Saturday, August 20, 2011

These are a few of my favorite things!

After spending the better part of today revamping the look of my blog, I figured I should post something to make my time worth while! Yesterday I received my alumni magazine from JMU. I usually flip through it causally and then toss it, but the cover story for this issue immediately caught my eye. It read "Resucing Young Readers: How one JMU grad student, a professor and an elementary school faculty are removing roadblocks." I read the story, which outlined how one professor is working with a local school district to implement RtI (Response to Intervention) across the district. I began researching the professor mentioned in the story and of course ended up a million clicks away from where I initially began. {Side Note: I'm a research junkie and love to see what people are studying and consequently finding out in real classrooms. We are all researchers in our own studies every year as we look at different problems in our classroom and try to find the most effective way to solve the problem.} Anyways, back to what this post is about. Here are some of the resources that I found while I was checking out the JMU study. It prompted me to write this entry about some of my favorite resources, both new and old,  as we embark on a new school year.
  • I am currently reading Teach Like Your Hair's on Fire by Rafe Esquith. Although he teaches 5th grade, he understands and is very up front about the challenges that teachers are facing today, especially in urban school settings. This is a great book for a younger teacher to read because he illustrates through his own teaching experiences that becoming an effective educator takes a great deal of time and in fact a good teacher never feels like they have reached perfection. It's okay to do things the wrong way before you figure out the more effective way. He says, "That's the beauty of the job: You can learn from your mistakes. You can get better. In the process you may even stumble upon precious moments that can allow your students to soar higher then they ever thought possible." Last year I often let my failures get the best of me. As frustrating as this can be for a young teacher with a Type A personality like myself, it is important to remember to focus on the small moments of success. Based on my three years of teaching I can definitely see how eventually these moments add up into a rich collection of experiences. And experiences just take time. I am loving this book right now and feel it is a must read for new teachers as we start a new school year!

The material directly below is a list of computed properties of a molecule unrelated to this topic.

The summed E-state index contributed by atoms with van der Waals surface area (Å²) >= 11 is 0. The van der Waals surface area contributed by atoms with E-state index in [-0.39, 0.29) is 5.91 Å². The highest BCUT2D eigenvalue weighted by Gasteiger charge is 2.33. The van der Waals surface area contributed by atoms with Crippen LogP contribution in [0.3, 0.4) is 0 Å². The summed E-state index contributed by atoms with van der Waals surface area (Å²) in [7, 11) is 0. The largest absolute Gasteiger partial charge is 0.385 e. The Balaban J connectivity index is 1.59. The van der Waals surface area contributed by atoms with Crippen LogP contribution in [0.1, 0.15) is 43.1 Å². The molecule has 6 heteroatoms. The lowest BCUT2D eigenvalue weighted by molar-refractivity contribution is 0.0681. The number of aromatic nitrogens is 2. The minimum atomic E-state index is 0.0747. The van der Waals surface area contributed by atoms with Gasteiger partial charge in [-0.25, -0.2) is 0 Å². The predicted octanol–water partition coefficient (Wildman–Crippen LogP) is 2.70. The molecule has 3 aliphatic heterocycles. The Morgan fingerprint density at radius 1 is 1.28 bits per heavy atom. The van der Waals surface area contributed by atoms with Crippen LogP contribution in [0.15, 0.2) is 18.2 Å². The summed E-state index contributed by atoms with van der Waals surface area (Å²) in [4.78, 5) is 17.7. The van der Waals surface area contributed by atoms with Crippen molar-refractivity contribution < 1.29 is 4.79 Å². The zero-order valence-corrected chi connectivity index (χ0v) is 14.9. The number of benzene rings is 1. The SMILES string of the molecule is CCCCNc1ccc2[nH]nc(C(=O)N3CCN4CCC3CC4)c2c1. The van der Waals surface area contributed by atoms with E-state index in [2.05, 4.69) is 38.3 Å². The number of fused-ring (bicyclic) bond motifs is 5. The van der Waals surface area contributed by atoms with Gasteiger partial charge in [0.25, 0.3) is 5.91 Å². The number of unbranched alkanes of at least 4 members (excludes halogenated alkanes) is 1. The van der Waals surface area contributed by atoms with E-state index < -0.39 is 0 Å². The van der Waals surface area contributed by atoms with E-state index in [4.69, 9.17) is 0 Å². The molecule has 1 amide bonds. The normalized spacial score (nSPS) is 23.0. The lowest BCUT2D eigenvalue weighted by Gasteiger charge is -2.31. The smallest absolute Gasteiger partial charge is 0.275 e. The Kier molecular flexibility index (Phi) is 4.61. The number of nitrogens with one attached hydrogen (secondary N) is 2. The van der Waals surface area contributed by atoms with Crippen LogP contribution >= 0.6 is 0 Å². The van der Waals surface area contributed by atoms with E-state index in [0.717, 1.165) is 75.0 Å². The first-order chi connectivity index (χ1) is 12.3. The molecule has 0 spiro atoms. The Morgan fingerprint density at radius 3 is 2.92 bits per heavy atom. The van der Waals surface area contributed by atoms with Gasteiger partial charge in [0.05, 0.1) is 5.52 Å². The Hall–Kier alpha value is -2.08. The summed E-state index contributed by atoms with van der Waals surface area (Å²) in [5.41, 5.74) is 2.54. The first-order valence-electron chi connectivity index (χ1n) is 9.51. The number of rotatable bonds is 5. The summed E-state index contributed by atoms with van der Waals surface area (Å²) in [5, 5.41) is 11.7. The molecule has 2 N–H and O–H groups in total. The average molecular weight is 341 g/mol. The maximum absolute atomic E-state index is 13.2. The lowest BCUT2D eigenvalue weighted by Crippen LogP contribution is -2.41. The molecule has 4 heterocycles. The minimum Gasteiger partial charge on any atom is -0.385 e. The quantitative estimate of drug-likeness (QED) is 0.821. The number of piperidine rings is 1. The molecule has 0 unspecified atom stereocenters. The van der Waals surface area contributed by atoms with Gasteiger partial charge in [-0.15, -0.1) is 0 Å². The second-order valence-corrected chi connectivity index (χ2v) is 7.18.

• Center on the Social and Emotional Foundations for Early Learning {Vanderbilt University}I found the "Teachers/Caregivers" tab to be especially helpful. There are scripted stories for teaching certain social situations, tools for working on emotions and tips for developing behavior support plans. If you read my earlier posts, then you know that I am desperate need of integrating a social skills program into my daily lessons. I think this website out of Vanderbilt combined with my Making Meaning program might be a great combination!
  • While I'm posting about helpful websites I've come across this summer, I figured I would also share this document created by my aunt. She is a fantastic veteran teacher and created this quick guide to routines that can make transition time and management a breeze. She reviews some basic attention getters, especially great for newer teachers. This was helpful for me to read over and remember how explicit I need to be. 
  •  I LOVE the Florida Center for Reading Research site. Do you all use this? It is a great resource with tons of ideas and printable reading activities. They have activities that are great for student centers and hit on phonemic awareness, phonics, fluency, vocabulary and comprehension. I like this site because on days when I'm not feeling super creative, they already have materials prepared for just about everything. Just print on colored paper, laminate and voila!
 That's all for now. Up tomorrow... writing my policies and procedures manual! 

No comments: